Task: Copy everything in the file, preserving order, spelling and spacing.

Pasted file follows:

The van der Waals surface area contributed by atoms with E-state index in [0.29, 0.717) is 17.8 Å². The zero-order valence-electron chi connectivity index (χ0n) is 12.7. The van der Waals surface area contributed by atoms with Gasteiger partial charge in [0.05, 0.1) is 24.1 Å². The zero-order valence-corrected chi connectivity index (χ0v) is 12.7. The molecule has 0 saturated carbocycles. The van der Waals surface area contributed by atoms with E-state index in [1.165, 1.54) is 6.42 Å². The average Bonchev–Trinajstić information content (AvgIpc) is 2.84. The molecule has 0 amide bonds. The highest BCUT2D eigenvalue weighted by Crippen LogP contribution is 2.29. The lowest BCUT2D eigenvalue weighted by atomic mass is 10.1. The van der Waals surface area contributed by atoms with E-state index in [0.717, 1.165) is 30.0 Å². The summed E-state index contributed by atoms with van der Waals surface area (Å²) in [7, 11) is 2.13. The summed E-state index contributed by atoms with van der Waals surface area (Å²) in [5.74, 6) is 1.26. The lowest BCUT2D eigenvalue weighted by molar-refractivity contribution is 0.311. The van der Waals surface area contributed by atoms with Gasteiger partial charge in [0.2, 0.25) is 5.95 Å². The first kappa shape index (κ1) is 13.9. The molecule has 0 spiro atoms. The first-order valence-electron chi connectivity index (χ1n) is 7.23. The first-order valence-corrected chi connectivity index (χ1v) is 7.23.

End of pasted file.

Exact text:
The van der Waals surface area contributed by atoms with E-state index in [0.29, 0.717) is 17.8 Å². The zero-order valence-electron chi connectivity index (χ0n) is 12.7. The van der Waals surface area contributed by atoms with Gasteiger partial charge in [0.05, 0.1) is 24.1 Å². The zero-order valence-corrected chi connectivity index (χ0v) is 12.7. The molecule has 0 saturated carbocycles. The van der Waals surface area contributed by atoms with E-state index in [1.165, 1.54) is 6.42 Å². The average Bonchev–Trinajstić information content (AvgIpc) is 2.84. The molecule has 0 amide bonds. The highest BCUT2D eigenvalue weighted by Crippen LogP contribution is 2.29. The lowest BCUT2D eigenvalue weighted by atomic mass is 10.1. The van der Waals surface area contributed by atoms with E-state index in [0.717, 1.165) is 30.0 Å². The summed E-state index contributed by atoms with van der Waals surface area (Å²) in [7, 11) is 2.13. The summed E-state index contributed by atoms with van der Waals surface area (Å²) in [5.74, 6) is 1.26. The lowest BCUT2D eigenvalue weighted by molar-refractivity contribution is 0.311. The van der Waals surface area contributed by atoms with Gasteiger partial charge in [0.2, 0.25) is 5.95 Å². The first kappa shape index (κ1) is 13.9. The molecule has 0 spiro atoms. The first-order valence-electron chi connectivity index (χ1n) is 7.23. The first-order valence-corrected chi connectivity index (χ1v) is 7.23.